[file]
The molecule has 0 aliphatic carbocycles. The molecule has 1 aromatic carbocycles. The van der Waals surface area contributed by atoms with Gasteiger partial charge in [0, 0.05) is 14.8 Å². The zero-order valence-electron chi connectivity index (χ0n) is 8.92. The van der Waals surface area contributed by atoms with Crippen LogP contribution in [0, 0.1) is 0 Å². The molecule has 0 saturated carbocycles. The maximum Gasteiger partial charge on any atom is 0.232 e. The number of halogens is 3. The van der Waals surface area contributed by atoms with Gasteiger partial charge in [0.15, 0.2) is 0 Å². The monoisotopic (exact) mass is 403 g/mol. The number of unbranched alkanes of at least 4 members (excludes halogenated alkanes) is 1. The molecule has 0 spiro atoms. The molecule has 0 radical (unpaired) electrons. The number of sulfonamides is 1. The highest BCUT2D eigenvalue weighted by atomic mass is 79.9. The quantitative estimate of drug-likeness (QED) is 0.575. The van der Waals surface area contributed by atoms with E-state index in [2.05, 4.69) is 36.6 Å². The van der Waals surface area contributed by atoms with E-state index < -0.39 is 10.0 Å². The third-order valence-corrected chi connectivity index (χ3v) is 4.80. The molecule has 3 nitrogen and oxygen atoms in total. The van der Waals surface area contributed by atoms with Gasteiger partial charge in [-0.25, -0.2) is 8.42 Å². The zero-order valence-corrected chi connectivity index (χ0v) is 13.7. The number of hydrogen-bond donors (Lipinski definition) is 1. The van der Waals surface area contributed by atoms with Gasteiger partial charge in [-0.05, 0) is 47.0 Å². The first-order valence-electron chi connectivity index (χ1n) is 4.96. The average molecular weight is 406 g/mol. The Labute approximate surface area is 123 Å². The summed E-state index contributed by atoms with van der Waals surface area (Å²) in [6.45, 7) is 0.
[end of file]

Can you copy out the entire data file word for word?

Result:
The molecule has 0 aliphatic carbocycles. The molecule has 1 aromatic carbocycles. The van der Waals surface area contributed by atoms with Gasteiger partial charge in [0, 0.05) is 14.8 Å². The zero-order valence-electron chi connectivity index (χ0n) is 8.92. The van der Waals surface area contributed by atoms with Crippen LogP contribution in [0, 0.1) is 0 Å². The molecule has 0 saturated carbocycles. The maximum Gasteiger partial charge on any atom is 0.232 e. The number of halogens is 3. The van der Waals surface area contributed by atoms with Gasteiger partial charge in [0.15, 0.2) is 0 Å². The monoisotopic (exact) mass is 403 g/mol. The number of unbranched alkanes of at least 4 members (excludes halogenated alkanes) is 1. The molecule has 0 spiro atoms. The molecule has 0 radical (unpaired) electrons. The number of sulfonamides is 1. The highest BCUT2D eigenvalue weighted by atomic mass is 79.9. The quantitative estimate of drug-likeness (QED) is 0.575. The van der Waals surface area contributed by atoms with E-state index in [2.05, 4.69) is 36.6 Å². The van der Waals surface area contributed by atoms with E-state index < -0.39 is 10.0 Å². The third-order valence-corrected chi connectivity index (χ3v) is 4.80. The molecule has 3 nitrogen and oxygen atoms in total. The van der Waals surface area contributed by atoms with Gasteiger partial charge in [-0.25, -0.2) is 8.42 Å². The zero-order valence-corrected chi connectivity index (χ0v) is 13.7. The number of hydrogen-bond donors (Lipinski definition) is 1. The van der Waals surface area contributed by atoms with Gasteiger partial charge in [-0.05, 0) is 47.0 Å². The first-order valence-electron chi connectivity index (χ1n) is 4.96. The average molecular weight is 406 g/mol. The Labute approximate surface area is 123 Å². The summed E-state index contributed by atoms with van der Waals surface area (Å²) in [6.45, 7) is 0.